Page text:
William Lane Craig’s Atonement and the Death of Jesus— Part One

William Lane Craig’s Atonement and the Death of Jesus— Part One March 20, 2021

It’s been a long, long time since I’ve read a good book on the atonement. The last one that I found really stimulating and challenging was Jurgen Moltmann’s The Crucified God, and it came out 40 some years ago! As it turns out, my old friend Bill Craig the polymath philosopher and apologete has now provided a very readable book that is well-researched and well-argued throughout.  It’s the best current book I know of on this subject. I’ll be recommending it to anyone who will listen.  One of the things that makes this book distinctive is that Bill ably deals first with the exegesis, then with the history of interpretation, then with the philosophical and logical aspects of the doctrine of atonement.  Not many scholars could juggle all three of those balls without one of them falling on their heads. Bill seems to manage it with ease, though of course his forte is his own field of philosophy, so it is no surprise that the longest single portion of the book is the last portion on the philosophical aspects of things.

The essence of the book’s argument can be summed up as follows— penal substitutionary atonement, involving both propitiation of God’s wrath, and expiation of our guilt is at the very heart of the NT doctrine of the atonement.  I completely agree with this analysis.  Any theory of the atonement must adequately deal with the righteous character of God and the fact that his moral character demands that justice in some form must be done in a world where all have sinned, but at the same time since God is love, and is merciful, he found a way to satisfy the demands for justice and at the same time save the sinner.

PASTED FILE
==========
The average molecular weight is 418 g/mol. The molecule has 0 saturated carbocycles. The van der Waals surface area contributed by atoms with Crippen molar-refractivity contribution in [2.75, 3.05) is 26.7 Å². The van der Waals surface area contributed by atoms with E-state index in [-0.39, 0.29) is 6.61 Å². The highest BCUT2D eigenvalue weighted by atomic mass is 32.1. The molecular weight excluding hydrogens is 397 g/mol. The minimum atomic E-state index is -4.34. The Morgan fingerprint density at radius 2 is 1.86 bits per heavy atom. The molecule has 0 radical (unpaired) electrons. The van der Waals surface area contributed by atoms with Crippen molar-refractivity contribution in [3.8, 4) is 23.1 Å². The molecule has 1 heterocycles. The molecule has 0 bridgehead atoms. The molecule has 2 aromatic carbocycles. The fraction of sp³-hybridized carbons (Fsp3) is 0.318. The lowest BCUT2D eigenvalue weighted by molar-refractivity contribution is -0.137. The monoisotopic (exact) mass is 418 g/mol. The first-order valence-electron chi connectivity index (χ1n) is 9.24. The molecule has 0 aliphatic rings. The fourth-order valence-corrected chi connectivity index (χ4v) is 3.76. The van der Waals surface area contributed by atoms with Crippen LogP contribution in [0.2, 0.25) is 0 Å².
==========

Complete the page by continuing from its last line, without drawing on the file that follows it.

Bill also tends to favor the theory of imputation that Erasmus first came up with (it’s really not found before him, and the Reformers then pick up that ball and run with it down the field) in which our sin is imputed to Christ and his righteousness to us.   I demur on this last notion. I don’t find it in the NT frankly, and indeed the word ‘impute’ is never uttered by Paul or others.  There are better ways to understand justification and also what happens at conversion.  We are granted right standing with God based on the saving work of Christ for us. But at the very same time we are born of God, so that both our position and our condition change as a result of Christ’s passion.  What is not the case is that Jesus is righteous for us. To the contrary he is busy making us righteous through the new birth and sanctification.  We don’t need the legal fiction notion to make sense of what is said about these things in the NT.

Another important feature of this book is that Bill is a strong advocate not only for the universal scope of the atonement that Christ made on the cross, he’s also clear enough that God has not destined in advance only some to be saved.  God desires the salvation of all, but human beings are free to reject that offer.  God doesn’t make us an offer we can’t refuse….. for the Biblical God is not the Godfather.   And I would add that the chief reason for this is because God is love, and he wants us to freely respond to his love. Love, after all cannot be manipulated or predetermined or coerced or forced, even unknowingly.  Our positive faith response is of course not possible without God’s grace, but that grace is not irresistible.


Another very helpful feature of this book is that Bill reviews all the major classic theories of the atonement and their strengths and weaknesses. He educates us on some of the classic treatments we may not be familiar with, such as that of Socinus or Hugo Grotius.  The only major contemporary dialogue partner who has written a book on Atonement who comes in for regular critique in this book is Elenore Stump.  And in my view his critique is right on target.   In the dialogue that follows in subsequent blog posts you will see some vigorous discussion on various points, but I find Bill’s basic case to be compelling.   This is one of those books that I would say— sell some of your older books and buy this one.  It’s definitely

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